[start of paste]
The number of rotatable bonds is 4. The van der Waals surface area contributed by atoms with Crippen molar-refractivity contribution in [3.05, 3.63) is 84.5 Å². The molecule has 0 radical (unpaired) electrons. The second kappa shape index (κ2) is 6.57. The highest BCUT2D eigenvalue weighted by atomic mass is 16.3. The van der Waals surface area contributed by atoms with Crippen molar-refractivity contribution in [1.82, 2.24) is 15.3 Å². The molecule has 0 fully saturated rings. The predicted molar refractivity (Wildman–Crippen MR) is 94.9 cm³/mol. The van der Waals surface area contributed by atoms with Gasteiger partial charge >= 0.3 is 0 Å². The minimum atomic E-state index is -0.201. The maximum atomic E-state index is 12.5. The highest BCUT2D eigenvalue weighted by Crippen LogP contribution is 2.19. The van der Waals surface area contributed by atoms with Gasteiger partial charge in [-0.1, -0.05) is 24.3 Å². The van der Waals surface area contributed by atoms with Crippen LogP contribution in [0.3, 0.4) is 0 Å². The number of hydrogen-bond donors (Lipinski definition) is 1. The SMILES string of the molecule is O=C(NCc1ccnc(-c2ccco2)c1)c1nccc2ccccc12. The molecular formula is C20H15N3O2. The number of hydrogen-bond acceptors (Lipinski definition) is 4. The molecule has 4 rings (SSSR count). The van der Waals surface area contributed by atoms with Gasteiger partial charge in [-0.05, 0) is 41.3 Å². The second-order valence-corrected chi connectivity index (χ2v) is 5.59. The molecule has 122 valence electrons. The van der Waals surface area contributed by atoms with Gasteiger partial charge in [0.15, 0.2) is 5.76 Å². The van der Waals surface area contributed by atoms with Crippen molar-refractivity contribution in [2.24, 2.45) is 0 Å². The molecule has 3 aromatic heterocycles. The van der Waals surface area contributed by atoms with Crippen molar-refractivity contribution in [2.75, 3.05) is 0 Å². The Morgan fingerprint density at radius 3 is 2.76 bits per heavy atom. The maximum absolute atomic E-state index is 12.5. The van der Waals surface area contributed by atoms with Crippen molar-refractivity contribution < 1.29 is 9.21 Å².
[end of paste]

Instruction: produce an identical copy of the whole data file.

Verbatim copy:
The number of rotatable bonds is 4. The van der Waals surface area contributed by atoms with Crippen molar-refractivity contribution in [3.05, 3.63) is 84.5 Å². The molecule has 0 radical (unpaired) electrons. The second kappa shape index (κ2) is 6.57. The highest BCUT2D eigenvalue weighted by atomic mass is 16.3. The van der Waals surface area contributed by atoms with Crippen molar-refractivity contribution in [1.82, 2.24) is 15.3 Å². The molecule has 0 fully saturated rings. The predicted molar refractivity (Wildman–Crippen MR) is 94.9 cm³/mol. The van der Waals surface area contributed by atoms with Gasteiger partial charge >= 0.3 is 0 Å². The minimum atomic E-state index is -0.201. The maximum atomic E-state index is 12.5. The highest BCUT2D eigenvalue weighted by Crippen LogP contribution is 2.19. The van der Waals surface area contributed by atoms with Gasteiger partial charge in [-0.1, -0.05) is 24.3 Å². The van der Waals surface area contributed by atoms with Crippen LogP contribution in [0.3, 0.4) is 0 Å². The number of hydrogen-bond donors (Lipinski definition) is 1. The SMILES string of the molecule is O=C(NCc1ccnc(-c2ccco2)c1)c1nccc2ccccc12. The molecular formula is C20H15N3O2. The number of hydrogen-bond acceptors (Lipinski definition) is 4. The molecule has 4 rings (SSSR count). The van der Waals surface area contributed by atoms with Gasteiger partial charge in [-0.05, 0) is 41.3 Å². The second-order valence-corrected chi connectivity index (χ2v) is 5.59. The molecule has 122 valence electrons. The van der Waals surface area contributed by atoms with Gasteiger partial charge in [0.15, 0.2) is 5.76 Å². The van der Waals surface area contributed by atoms with Crippen molar-refractivity contribution in [2.24, 2.45) is 0 Å². The molecule has 3 aromatic heterocycles. The van der Waals surface area contributed by atoms with Crippen molar-refractivity contribution in [2.75, 3.05) is 0 Å². The Morgan fingerprint density at radius 3 is 2.76 bits per heavy atom. The maximum absolute atomic E-state index is 12.5. The van der Waals surface area contributed by atoms with Crippen molar-refractivity contribution < 1.29 is 9.21 Å².